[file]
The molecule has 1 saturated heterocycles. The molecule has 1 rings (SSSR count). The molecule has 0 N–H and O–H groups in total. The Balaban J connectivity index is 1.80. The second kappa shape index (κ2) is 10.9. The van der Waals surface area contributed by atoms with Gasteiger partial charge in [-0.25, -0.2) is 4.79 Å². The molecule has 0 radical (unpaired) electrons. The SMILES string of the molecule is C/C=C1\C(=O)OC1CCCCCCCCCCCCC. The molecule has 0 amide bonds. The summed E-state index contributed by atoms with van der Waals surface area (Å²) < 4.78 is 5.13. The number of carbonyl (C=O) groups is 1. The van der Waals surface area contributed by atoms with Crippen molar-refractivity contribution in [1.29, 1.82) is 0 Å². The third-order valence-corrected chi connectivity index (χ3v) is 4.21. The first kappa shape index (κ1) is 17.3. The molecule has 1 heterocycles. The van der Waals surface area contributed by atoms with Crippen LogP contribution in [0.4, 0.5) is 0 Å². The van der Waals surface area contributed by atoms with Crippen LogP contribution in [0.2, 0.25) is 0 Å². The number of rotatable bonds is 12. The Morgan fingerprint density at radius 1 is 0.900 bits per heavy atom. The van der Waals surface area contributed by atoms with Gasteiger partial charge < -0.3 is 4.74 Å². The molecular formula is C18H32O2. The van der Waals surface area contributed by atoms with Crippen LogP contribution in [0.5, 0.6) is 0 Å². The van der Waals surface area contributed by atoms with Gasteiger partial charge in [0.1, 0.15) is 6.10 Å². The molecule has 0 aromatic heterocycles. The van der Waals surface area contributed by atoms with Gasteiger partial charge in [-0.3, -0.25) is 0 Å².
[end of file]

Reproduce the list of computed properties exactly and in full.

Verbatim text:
The molecule has 1 saturated heterocycles. The molecule has 1 rings (SSSR count). The molecule has 0 N–H and O–H groups in total. The Balaban J connectivity index is 1.80. The second kappa shape index (κ2) is 10.9. The van der Waals surface area contributed by atoms with Gasteiger partial charge in [-0.25, -0.2) is 4.79 Å². The molecule has 0 radical (unpaired) electrons. The SMILES string of the molecule is C/C=C1\C(=O)OC1CCCCCCCCCCCCC. The molecule has 0 amide bonds. The summed E-state index contributed by atoms with van der Waals surface area (Å²) < 4.78 is 5.13. The number of carbonyl (C=O) groups is 1. The van der Waals surface area contributed by atoms with Crippen molar-refractivity contribution in [1.29, 1.82) is 0 Å². The third-order valence-corrected chi connectivity index (χ3v) is 4.21. The first kappa shape index (κ1) is 17.3. The molecule has 1 heterocycles. The van der Waals surface area contributed by atoms with Crippen LogP contribution in [0.4, 0.5) is 0 Å². The van der Waals surface area contributed by atoms with Crippen LogP contribution in [0.2, 0.25) is 0 Å². The number of rotatable bonds is 12. The Morgan fingerprint density at radius 1 is 0.900 bits per heavy atom. The van der Waals surface area contributed by atoms with Gasteiger partial charge < -0.3 is 4.74 Å². The molecular formula is C18H32O2. The van der Waals surface area contributed by atoms with Crippen LogP contribution in [0.5, 0.6) is 0 Å². The van der Waals surface area contributed by atoms with Gasteiger partial charge in [0.1, 0.15) is 6.10 Å². The molecule has 0 aromatic heterocycles. The van der Waals surface area contributed by atoms with Gasteiger partial charge in [-0.3, -0.25) is 0 Å².